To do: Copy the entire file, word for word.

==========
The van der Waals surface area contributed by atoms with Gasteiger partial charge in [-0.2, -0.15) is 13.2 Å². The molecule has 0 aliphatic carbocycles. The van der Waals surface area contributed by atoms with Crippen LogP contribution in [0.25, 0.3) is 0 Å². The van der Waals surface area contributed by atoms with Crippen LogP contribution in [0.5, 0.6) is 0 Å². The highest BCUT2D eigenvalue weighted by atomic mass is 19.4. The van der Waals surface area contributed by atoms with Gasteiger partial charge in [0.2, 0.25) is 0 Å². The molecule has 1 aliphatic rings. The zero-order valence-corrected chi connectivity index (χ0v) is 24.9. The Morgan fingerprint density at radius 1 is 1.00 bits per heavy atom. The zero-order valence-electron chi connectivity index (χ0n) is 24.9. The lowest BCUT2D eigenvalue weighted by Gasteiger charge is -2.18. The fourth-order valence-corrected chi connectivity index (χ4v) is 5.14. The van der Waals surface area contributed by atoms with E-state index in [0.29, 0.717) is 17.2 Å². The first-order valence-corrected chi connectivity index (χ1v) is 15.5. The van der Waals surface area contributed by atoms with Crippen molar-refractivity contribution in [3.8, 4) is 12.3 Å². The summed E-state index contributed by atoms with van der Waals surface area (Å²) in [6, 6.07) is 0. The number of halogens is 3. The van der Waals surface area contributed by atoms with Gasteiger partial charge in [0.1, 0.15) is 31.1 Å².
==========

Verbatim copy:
The van der Waals surface area contributed by atoms with Gasteiger partial charge in [-0.2, -0.15) is 13.2 Å². The molecule has 0 aliphatic carbocycles. The van der Waals surface area contributed by atoms with Crippen LogP contribution in [0.25, 0.3) is 0 Å². The van der Waals surface area contributed by atoms with Crippen LogP contribution in [0.5, 0.6) is 0 Å². The highest BCUT2D eigenvalue weighted by atomic mass is 19.4. The van der Waals surface area contributed by atoms with Gasteiger partial charge in [0.2, 0.25) is 0 Å². The molecule has 1 aliphatic rings. The zero-order valence-corrected chi connectivity index (χ0v) is 24.9. The Morgan fingerprint density at radius 1 is 1.00 bits per heavy atom. The zero-order valence-electron chi connectivity index (χ0n) is 24.9. The lowest BCUT2D eigenvalue weighted by Gasteiger charge is -2.18. The fourth-order valence-corrected chi connectivity index (χ4v) is 5.14. The van der Waals surface area contributed by atoms with E-state index in [0.29, 0.717) is 17.2 Å². The first-order valence-corrected chi connectivity index (χ1v) is 15.5. The van der Waals surface area contributed by atoms with Crippen molar-refractivity contribution in [3.8, 4) is 12.3 Å². The summed E-state index contributed by atoms with van der Waals surface area (Å²) in [6, 6.07) is 0. The number of halogens is 3. The van der Waals surface area contributed by atoms with Gasteiger partial charge in [0.1, 0.15) is 31.1 Å².